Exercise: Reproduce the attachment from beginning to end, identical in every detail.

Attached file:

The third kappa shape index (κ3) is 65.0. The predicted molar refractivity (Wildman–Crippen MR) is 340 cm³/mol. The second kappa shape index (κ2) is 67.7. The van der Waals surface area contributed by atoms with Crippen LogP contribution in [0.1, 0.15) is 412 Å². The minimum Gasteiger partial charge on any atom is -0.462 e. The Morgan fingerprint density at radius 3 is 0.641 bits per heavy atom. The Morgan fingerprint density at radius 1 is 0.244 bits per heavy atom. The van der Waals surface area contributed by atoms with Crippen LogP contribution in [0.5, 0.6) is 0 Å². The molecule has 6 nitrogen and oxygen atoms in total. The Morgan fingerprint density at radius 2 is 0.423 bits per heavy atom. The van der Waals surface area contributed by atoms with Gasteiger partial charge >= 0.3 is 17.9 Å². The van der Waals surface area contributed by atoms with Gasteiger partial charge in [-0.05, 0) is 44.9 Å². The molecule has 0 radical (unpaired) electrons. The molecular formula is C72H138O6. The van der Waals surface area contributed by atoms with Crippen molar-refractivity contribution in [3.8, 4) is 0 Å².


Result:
The third kappa shape index (κ3) is 65.0. The predicted molar refractivity (Wildman–Crippen MR) is 340 cm³/mol. The second kappa shape index (κ2) is 67.7. The van der Waals surface area contributed by atoms with Crippen LogP contribution in [0.1, 0.15) is 412 Å². The minimum Gasteiger partial charge on any atom is -0.462 e. The Morgan fingerprint density at radius 3 is 0.641 bits per heavy atom. The Morgan fingerprint density at radius 1 is 0.244 bits per heavy atom. The van der Waals surface area contributed by atoms with Crippen LogP contribution in [0.5, 0.6) is 0 Å². The molecule has 6 nitrogen and oxygen atoms in total. The Morgan fingerprint density at radius 2 is 0.423 bits per heavy atom. The van der Waals surface area contributed by atoms with Gasteiger partial charge >= 0.3 is 17.9 Å². The van der Waals surface area contributed by atoms with Gasteiger partial charge in [-0.05, 0) is 44.9 Å². The molecule has 0 radical (unpaired) electrons. The molecular formula is C72H138O6. The van der Waals surface area contributed by atoms with Crippen molar-refractivity contribution in [3.8, 4) is 0 Å².